It was announced in the government’s summer agreement that an optional system would be introduced in 2018 for subjecting the rental of property to professionals to VAT. In an earlier article we stated that this measure could consequently offer a future alternative  for avoiding the loss of a VAT deduction when, for example, a property company purchases or builds real estate for the purpose of making it available to an operating company that performs its economic activity on those premises (How the Summer Agreement affects VAT groups. 

But on 23 October we learned that the government had, for both budgetary and other reasons, decided that weekend to quit the introduction of this optional VAT system for property leasing – a move we find extremely regrettable. This means that, as opposed to what was initially announced, it will not be possible to choose, under certain conditions, to subject property rentals to professionals to VAT as of 1 January 2018. To make property leasing subject to VAT (and thus to be able to exercise the right to deduct VAT on costs incurred with respect to that property), you will have to continue using the options already available, such as creating a VAT group or financial leasing.

However, a new government circular is currently being prepared that will specifically provide for making the VAT regime for renting out warehouse space more flexible. That is because to date the taxman has been of the opinion that renting out storage space can only be VAT liable if the building is used solely as storage space (even though case law has frequently called the VAT authorities to order in this respect). Nevertheless, administrative tolerance applies when no more than 10% of the area of this warehousing space is used as an office by those persons tasked with managing the stored goods.

This so-called 10% rule will be scrapped as of 1 January 2018 and replaced by a 50% rule. So when office space is rented out as part of a warehouse, the rental could still be subject to VAT in its entirety when the area or the volume of offices makes up less than 50% of the total area or volume of the building (and can thus result in a right to deduct input tax on the part of the lessor). At the time of going to print the circular had not yet been published, but we will let you know as soon as it appears on Fisconet.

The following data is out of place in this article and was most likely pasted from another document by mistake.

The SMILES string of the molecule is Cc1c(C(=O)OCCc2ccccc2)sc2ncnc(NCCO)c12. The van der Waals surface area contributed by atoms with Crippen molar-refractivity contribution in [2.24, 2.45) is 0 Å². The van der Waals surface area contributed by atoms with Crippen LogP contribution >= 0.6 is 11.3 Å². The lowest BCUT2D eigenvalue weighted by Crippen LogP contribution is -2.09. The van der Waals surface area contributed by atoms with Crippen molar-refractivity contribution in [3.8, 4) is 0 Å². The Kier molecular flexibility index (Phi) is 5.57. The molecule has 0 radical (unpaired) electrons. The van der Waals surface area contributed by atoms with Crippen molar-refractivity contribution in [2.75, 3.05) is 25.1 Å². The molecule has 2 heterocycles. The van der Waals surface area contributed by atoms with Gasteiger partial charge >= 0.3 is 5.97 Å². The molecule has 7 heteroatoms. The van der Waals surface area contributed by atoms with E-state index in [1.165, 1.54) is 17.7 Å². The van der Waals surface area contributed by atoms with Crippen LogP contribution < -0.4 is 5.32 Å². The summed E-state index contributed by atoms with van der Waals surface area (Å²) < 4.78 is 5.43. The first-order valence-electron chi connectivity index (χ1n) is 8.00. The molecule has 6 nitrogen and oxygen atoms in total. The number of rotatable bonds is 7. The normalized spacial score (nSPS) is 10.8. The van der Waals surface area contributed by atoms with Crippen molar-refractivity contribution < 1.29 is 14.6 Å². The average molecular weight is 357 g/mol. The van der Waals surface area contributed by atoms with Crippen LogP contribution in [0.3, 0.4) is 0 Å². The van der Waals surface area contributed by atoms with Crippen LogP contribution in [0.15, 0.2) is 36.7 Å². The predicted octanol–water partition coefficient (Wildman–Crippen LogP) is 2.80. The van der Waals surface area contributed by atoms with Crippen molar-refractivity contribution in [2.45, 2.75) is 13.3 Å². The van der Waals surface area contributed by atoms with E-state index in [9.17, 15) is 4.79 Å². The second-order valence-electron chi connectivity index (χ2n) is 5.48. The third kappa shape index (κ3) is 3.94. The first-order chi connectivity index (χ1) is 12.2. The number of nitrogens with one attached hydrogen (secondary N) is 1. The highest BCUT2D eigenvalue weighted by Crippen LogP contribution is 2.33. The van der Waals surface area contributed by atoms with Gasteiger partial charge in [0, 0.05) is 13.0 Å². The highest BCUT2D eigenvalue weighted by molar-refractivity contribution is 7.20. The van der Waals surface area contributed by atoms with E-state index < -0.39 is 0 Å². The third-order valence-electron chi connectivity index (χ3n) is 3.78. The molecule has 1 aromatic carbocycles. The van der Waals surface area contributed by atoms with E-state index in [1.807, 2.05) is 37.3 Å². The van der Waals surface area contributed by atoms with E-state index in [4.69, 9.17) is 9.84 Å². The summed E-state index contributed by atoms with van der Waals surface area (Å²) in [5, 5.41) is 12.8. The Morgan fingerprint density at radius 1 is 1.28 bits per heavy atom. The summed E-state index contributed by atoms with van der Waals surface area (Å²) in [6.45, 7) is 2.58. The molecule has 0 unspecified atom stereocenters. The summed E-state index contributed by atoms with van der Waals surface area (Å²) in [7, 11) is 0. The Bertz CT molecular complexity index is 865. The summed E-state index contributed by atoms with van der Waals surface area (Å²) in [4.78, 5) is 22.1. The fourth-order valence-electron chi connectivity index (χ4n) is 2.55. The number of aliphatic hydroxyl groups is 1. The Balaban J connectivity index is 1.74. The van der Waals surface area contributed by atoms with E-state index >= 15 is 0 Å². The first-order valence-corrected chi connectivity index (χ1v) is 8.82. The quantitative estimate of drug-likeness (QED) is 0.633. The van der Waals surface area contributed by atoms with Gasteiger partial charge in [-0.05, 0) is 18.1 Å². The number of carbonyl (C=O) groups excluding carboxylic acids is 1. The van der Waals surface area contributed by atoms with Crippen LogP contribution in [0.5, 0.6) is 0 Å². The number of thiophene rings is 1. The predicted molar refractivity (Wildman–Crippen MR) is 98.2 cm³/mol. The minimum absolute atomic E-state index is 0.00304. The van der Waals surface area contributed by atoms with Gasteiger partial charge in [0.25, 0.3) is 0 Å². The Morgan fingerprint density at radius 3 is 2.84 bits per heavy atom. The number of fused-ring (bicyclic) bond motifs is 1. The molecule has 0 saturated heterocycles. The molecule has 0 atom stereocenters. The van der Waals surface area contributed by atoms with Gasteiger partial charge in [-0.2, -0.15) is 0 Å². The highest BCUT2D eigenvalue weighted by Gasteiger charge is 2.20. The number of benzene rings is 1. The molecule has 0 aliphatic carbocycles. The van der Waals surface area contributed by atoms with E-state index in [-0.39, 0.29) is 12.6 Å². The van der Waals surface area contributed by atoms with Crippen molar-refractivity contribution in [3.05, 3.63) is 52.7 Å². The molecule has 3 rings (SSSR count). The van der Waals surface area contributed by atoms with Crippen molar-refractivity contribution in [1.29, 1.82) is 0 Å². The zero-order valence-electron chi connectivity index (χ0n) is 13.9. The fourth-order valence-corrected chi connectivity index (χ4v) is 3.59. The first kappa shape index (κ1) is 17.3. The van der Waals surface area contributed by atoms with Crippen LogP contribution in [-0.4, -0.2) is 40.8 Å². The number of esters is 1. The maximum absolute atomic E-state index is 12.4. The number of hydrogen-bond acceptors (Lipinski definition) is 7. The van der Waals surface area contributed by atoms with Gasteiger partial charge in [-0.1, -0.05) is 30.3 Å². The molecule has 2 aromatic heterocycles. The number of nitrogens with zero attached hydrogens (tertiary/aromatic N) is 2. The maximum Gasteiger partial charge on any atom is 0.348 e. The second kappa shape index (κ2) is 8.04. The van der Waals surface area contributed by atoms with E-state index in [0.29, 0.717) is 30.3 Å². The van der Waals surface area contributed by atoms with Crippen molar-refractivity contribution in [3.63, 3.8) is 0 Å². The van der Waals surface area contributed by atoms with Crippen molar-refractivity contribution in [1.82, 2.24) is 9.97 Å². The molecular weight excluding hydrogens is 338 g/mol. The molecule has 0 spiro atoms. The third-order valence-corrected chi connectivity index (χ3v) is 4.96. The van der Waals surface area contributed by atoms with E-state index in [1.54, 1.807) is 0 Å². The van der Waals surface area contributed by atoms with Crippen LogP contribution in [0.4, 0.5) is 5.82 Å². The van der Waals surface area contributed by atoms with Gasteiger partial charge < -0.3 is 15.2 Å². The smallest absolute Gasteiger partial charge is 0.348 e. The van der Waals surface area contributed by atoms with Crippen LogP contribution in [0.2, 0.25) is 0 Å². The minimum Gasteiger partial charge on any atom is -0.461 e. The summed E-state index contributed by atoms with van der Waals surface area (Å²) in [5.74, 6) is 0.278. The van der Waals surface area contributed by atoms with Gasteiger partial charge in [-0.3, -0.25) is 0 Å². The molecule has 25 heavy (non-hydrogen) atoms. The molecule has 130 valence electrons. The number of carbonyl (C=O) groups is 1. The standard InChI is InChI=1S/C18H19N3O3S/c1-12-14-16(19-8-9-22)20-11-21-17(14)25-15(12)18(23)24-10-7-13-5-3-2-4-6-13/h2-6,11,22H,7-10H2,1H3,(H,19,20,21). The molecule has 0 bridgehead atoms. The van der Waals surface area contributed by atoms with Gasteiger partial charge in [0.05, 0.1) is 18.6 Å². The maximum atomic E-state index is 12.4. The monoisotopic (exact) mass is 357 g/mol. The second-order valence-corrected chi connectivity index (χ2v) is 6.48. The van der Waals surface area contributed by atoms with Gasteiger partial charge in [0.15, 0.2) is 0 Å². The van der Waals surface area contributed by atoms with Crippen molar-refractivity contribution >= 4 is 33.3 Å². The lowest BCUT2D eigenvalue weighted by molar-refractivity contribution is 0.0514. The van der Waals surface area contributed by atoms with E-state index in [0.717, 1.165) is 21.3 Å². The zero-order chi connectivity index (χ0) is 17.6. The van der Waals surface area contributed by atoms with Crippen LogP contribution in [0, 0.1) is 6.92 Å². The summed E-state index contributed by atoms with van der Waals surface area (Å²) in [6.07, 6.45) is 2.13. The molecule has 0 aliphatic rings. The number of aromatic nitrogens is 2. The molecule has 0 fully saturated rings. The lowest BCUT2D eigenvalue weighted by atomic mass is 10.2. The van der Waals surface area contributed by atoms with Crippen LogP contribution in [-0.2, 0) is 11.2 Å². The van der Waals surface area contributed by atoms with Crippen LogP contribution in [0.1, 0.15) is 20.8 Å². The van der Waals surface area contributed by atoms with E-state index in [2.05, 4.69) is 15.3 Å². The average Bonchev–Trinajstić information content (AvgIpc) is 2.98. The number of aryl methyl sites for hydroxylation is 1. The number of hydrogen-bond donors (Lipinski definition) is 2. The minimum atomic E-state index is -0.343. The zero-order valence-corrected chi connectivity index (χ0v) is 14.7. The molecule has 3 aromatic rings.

Clarity from the VAT authorities – penalties resulting from delays in performing agreements qualify as damages. 
In a recent government circular dated 25 October 2017, the VAT authorities highlighted the fact that those sums paid in the form of damages as a result of the tardy performance of agreements constitute ‘damages due to delays’ and consequently do not affect the yardstick for taxing the agreed-to transaction. It is a regular occurrence in, for example, the construction industry that the contractor is required to pay a specific sum recorded in the contract because the performance of the work has been delayed. In practice that sum is deducted from the agreed-to price that the client pays to the contractor.  

The taxman has now underscored the fact that this ‘compensated deduction’ cannot be considered as a price discount on the transaction originally agreed to, which can be deducted from the original yardstick for determining the levy and means that less VAT is payable. In reality it is considered to be damages, which fall outside the scope of VAT and do not affect the yardstick for taxation that was originally agreed to. Let’s say that the agreed-to price is 1,000.00 EUR (excluding VAT) and the penalty for delayed performance is 10%. In practice the client would then pay 1,110.00 EUR to the contractor (1,000.00 EUR + 210.00 EUR VAT – 100.00 EUR default penalty). However the VAT payable and to be surrendered to the Belgian State remains 210.00 EUR.